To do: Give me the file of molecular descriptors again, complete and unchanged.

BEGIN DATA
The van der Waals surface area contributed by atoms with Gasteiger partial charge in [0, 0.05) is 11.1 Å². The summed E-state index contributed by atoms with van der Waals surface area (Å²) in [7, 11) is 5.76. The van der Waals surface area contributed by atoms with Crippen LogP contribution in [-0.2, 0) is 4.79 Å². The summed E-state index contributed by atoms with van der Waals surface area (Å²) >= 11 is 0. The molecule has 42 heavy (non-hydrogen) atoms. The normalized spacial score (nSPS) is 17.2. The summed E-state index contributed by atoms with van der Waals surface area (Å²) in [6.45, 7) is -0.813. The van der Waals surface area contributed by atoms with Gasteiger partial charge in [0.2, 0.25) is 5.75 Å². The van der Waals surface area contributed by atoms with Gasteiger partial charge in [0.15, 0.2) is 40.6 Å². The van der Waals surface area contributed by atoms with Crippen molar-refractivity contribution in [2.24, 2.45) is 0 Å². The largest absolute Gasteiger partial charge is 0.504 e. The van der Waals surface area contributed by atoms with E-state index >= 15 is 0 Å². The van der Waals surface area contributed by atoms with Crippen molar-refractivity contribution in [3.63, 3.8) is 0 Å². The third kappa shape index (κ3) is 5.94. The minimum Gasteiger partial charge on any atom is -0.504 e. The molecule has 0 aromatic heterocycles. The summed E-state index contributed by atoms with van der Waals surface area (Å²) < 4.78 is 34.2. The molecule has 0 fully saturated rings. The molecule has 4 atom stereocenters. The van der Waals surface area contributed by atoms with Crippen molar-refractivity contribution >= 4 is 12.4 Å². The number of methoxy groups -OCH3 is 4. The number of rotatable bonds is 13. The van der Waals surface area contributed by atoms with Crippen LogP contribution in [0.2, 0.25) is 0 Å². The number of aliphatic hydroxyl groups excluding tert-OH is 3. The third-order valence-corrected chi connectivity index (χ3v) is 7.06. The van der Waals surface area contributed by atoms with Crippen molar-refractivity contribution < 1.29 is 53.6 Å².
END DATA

The van der Waals surface area contributed by atoms with Gasteiger partial charge in [0, 0.05) is 11.1 Å². The summed E-state index contributed by atoms with van der Waals surface area (Å²) in [7, 11) is 5.76. The van der Waals surface area contributed by atoms with Crippen LogP contribution in [-0.2, 0) is 4.79 Å². The summed E-state index contributed by atoms with van der Waals surface area (Å²) >= 11 is 0. The molecule has 42 heavy (non-hydrogen) atoms. The normalized spacial score (nSPS) is 17.2. The summed E-state index contributed by atoms with van der Waals surface area (Å²) in [6.45, 7) is -0.813. The van der Waals surface area contributed by atoms with Gasteiger partial charge in [0.2, 0.25) is 5.75 Å². The van der Waals surface area contributed by atoms with Gasteiger partial charge in [0.15, 0.2) is 40.6 Å². The van der Waals surface area contributed by atoms with Crippen molar-refractivity contribution in [2.24, 2.45) is 0 Å². The largest absolute Gasteiger partial charge is 0.504 e. The van der Waals surface area contributed by atoms with E-state index >= 15 is 0 Å². The van der Waals surface area contributed by atoms with Crippen molar-refractivity contribution in [3.63, 3.8) is 0 Å². The third kappa shape index (κ3) is 5.94. The minimum Gasteiger partial charge on any atom is -0.504 e. The molecule has 0 aromatic heterocycles. The summed E-state index contributed by atoms with van der Waals surface area (Å²) < 4.78 is 34.2. The molecule has 0 fully saturated rings. The molecule has 4 atom stereocenters. The van der Waals surface area contributed by atoms with Crippen molar-refractivity contribution >= 4 is 12.4 Å². The number of methoxy groups -OCH3 is 4. The number of rotatable bonds is 13. The van der Waals surface area contributed by atoms with Crippen LogP contribution in [0.2, 0.25) is 0 Å². The number of aliphatic hydroxyl groups excluding tert-OH is 3. The third-order valence-corrected chi connectivity index (χ3v) is 7.06. The van der Waals surface area contributed by atoms with Crippen molar-refractivity contribution < 1.29 is 53.6 Å².